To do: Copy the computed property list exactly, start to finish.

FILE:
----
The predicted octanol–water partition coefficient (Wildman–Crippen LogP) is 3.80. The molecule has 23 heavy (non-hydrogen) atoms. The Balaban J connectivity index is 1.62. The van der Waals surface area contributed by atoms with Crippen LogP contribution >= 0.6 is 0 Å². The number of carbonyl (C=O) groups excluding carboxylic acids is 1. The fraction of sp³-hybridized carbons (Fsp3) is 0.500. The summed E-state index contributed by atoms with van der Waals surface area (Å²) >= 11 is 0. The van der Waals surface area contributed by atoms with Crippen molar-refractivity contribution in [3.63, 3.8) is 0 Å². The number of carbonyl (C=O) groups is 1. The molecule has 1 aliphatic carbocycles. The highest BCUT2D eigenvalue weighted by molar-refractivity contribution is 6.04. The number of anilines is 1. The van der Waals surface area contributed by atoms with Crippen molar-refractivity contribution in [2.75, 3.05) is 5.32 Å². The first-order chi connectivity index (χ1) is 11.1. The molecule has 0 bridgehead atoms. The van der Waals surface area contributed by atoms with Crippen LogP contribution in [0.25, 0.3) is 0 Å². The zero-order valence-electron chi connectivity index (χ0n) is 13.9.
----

The predicted octanol–water partition coefficient (Wildman–Crippen LogP) is 3.80. The molecule has 23 heavy (non-hydrogen) atoms. The Balaban J connectivity index is 1.62. The van der Waals surface area contributed by atoms with Crippen LogP contribution >= 0.6 is 0 Å². The number of carbonyl (C=O) groups excluding carboxylic acids is 1. The fraction of sp³-hybridized carbons (Fsp3) is 0.500. The summed E-state index contributed by atoms with van der Waals surface area (Å²) >= 11 is 0. The van der Waals surface area contributed by atoms with Crippen molar-refractivity contribution in [3.63, 3.8) is 0 Å². The number of carbonyl (C=O) groups is 1. The molecule has 1 aliphatic carbocycles. The highest BCUT2D eigenvalue weighted by molar-refractivity contribution is 6.04. The number of anilines is 1. The van der Waals surface area contributed by atoms with Crippen molar-refractivity contribution in [2.75, 3.05) is 5.32 Å². The first-order chi connectivity index (χ1) is 11.1. The molecule has 0 bridgehead atoms. The van der Waals surface area contributed by atoms with Crippen LogP contribution in [0.25, 0.3) is 0 Å². The zero-order valence-electron chi connectivity index (χ0n) is 13.9.